It wasn’t too long ago that good 3D felt like cutting-edge technology, but apparently those three measly dimensions are no longer enough to impress the moviegoing public. At least, that’s the thinking of the South Korean conglomerate CJ Group, which plans to bring its 5D system to our shores this year, skipping the concept of 4D entirely.
Whereas 2D and 3D movies rely mostly on sight and sound to draw audiences in, 5D is a more immersive sensory experience — imagine actually feeling the spray of the ocean or the shaking of an earthquake as characters experience them onscreen, or smelling the roses during the finale’s grand romantic gesture.
The company, which operates Asia’s biggest chain of movie theaters, has already set up some 29 specialty theaters in South Korea, Thailand, and Mexico, showing Hollywood hits like Avatar and Prometheus in 5D to sold-out crowds. But now they’re looking to expand into Hollywood itself, with plans to install the 5D system in Los Angeles, New York, and other major American markets this year. They’ve already released a trailor for the new system:
According to the LA Times, the CJ Group has opened up a lab in LA to showcase its 5DX system. The company is nearing a deal with a major U.S. chain to install almost 200 5D theaters over the next five years, in locations all across the country. Setting up a 5D theater costs about $2 million, with exhibitors paying for about half of that, but the CJ Group says that the theaters are so popular that they quickly make up for the price of installation.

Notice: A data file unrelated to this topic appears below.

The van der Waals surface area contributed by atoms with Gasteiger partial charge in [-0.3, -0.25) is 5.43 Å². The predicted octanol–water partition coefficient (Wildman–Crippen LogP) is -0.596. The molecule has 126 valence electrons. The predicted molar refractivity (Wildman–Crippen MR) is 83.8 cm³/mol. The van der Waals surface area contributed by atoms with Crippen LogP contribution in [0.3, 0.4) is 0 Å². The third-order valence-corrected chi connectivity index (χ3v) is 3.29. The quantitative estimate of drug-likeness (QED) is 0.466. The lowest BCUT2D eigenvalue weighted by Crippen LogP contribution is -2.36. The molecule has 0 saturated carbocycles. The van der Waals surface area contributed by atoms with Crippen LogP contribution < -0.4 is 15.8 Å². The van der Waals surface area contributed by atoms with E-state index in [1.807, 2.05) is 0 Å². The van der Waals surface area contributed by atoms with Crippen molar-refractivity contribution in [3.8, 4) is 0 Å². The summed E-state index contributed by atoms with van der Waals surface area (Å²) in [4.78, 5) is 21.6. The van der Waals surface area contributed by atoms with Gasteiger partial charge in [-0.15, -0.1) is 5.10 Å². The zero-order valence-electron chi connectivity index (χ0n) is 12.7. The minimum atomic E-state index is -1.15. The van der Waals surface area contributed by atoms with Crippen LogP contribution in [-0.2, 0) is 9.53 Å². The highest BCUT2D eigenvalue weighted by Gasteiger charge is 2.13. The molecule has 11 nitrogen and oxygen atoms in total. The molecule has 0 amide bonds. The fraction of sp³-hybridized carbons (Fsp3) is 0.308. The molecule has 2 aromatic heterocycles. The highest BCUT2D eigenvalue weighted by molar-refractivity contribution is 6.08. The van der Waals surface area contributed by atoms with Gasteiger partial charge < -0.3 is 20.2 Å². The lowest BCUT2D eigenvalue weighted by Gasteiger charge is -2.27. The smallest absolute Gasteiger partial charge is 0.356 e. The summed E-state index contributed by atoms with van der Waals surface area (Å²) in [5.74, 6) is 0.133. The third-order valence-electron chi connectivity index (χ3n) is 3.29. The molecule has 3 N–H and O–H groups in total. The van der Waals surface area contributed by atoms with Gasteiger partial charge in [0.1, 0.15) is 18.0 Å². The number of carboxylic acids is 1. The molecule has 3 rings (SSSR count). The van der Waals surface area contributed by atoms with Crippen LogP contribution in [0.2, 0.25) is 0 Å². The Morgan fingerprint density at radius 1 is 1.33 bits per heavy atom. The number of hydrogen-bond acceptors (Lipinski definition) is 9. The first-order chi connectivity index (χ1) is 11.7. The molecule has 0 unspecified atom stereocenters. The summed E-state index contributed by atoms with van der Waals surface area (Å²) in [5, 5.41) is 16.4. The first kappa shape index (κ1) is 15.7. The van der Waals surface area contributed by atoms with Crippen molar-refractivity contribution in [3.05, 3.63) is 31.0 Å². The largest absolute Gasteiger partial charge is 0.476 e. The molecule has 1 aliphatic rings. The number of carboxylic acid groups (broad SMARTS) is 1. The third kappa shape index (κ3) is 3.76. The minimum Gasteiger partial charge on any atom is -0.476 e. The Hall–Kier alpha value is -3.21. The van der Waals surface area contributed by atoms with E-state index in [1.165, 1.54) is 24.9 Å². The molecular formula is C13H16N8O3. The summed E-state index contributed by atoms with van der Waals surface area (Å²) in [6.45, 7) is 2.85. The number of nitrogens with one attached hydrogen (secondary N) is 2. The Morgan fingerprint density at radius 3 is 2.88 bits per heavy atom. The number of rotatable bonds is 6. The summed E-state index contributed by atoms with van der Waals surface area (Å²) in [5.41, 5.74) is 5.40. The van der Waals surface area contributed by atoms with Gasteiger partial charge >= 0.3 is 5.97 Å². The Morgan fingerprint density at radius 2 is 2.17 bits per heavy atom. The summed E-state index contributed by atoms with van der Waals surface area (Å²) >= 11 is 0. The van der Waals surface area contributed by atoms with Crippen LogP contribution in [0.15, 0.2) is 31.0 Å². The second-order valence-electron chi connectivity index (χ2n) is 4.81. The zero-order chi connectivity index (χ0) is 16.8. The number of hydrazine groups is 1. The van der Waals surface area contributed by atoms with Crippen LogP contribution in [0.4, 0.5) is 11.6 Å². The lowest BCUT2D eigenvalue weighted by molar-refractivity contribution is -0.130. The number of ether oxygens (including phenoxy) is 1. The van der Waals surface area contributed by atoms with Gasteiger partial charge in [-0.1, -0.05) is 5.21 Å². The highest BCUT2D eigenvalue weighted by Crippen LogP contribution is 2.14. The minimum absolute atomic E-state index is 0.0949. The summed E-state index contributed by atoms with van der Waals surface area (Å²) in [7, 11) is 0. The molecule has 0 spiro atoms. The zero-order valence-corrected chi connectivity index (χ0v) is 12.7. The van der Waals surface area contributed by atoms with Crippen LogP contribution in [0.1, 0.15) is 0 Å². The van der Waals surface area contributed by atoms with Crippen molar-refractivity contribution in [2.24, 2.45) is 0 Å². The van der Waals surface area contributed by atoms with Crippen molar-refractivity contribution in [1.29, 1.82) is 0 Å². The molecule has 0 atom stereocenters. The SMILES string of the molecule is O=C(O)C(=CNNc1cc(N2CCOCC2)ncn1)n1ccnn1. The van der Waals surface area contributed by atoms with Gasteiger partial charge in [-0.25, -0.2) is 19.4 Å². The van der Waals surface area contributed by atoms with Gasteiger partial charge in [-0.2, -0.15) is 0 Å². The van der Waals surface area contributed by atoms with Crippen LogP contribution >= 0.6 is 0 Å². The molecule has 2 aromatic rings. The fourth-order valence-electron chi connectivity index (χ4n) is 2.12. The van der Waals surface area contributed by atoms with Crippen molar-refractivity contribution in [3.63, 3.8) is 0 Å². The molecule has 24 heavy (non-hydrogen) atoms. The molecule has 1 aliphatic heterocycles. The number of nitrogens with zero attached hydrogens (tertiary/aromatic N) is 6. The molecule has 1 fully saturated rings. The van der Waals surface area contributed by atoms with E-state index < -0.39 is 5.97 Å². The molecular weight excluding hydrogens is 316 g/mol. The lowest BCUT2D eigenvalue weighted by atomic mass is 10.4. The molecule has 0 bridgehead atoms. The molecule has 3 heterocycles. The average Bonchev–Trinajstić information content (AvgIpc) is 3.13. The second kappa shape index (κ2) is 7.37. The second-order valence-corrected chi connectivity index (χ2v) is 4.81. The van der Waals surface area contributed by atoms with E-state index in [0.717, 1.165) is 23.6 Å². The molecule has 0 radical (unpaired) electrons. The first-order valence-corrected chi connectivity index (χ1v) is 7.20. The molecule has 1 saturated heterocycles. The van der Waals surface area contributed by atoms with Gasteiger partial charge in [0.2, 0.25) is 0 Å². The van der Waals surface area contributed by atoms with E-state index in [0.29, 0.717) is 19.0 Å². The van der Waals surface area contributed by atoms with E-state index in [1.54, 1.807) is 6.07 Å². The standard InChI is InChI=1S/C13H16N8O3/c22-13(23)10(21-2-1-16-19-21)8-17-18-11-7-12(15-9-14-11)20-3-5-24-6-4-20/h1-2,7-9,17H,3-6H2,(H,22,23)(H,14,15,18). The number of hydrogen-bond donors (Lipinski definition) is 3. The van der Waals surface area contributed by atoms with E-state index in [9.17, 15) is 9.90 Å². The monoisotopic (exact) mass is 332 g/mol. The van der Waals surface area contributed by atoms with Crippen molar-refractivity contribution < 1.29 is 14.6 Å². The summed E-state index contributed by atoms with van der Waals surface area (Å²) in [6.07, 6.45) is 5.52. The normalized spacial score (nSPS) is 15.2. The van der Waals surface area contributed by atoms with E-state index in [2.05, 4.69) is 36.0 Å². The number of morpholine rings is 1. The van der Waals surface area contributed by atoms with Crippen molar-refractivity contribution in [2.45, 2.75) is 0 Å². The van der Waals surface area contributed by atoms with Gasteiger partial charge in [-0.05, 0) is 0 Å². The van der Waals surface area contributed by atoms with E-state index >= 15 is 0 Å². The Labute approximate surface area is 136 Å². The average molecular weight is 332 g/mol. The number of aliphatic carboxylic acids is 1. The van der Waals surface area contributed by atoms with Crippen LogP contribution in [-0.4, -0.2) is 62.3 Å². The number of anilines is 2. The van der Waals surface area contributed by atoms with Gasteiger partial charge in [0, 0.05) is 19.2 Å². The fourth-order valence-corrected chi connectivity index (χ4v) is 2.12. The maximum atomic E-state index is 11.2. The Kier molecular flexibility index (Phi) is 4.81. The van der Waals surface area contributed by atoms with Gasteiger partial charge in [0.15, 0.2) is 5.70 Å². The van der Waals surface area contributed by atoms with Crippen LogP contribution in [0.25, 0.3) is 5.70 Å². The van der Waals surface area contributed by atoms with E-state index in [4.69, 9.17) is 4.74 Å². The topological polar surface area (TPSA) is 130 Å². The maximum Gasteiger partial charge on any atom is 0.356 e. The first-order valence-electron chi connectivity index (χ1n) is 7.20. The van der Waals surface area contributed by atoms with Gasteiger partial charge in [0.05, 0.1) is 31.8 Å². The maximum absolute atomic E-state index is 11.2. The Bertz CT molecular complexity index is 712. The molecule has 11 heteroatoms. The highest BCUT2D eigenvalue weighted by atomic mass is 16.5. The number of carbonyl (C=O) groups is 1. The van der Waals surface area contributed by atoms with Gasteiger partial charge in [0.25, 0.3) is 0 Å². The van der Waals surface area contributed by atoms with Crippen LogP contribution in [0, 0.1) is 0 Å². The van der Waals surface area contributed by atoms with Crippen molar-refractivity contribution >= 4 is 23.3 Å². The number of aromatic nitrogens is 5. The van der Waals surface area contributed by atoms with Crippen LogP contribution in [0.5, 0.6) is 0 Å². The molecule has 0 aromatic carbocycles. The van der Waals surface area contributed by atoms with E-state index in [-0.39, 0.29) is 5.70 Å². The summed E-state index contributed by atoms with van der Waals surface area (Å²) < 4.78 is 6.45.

No doubt they’re helped by the premium ticket prices that accompany these plush theatergoing experiences — admission to a 5D screening will cost about $8 more than a normal 2D ticket. Still, Mexican chain Cinepolis attests that their customers love CJ’s 5D system. “If you try to get a ticket on an opening night, tickets are sold out,” observes Cinepolis brand director Luis Villavicencio. He says his 5D theaters do two to three times more business than an ordinary theater — music to the ears of Hollywood execs desperate to boost sagging attendance.
CJ isn’t the first group to try and enhance movie-watching by involving the other senses, and it isn’t the last. Canada’s D-Box Technologies, for example, currently has about 100 locations in the U.S. with moving seats, and theme park attractions like Universal Studios’ new Transformers: The Ride offer similar features. Over the decades, movie theaters have also installed buzzers, vibrating bass speakers, and Smell-O-Vision.
CJ’s theaters will feature moving seats (up to 240 in each theater), giant fans, and strobe lights, along with nozzles that spray mist, water, bubbles, or even scents. Their catalog of odors includes about 1,000 different smells, and runs the gamut from “burning rubber” and “gunpowder” to “rose garden” and “coffee.” It takes programmers about two to three weeks to add in the effects, using special software that can control how hard the fans blow or how violently the seats shake. “You don’t want to sensory-overload the audience,” says programmer Catherine Yi. “You have to know when to draw the line and when less is more.”
Discuss: Would you watch a movie in 5D?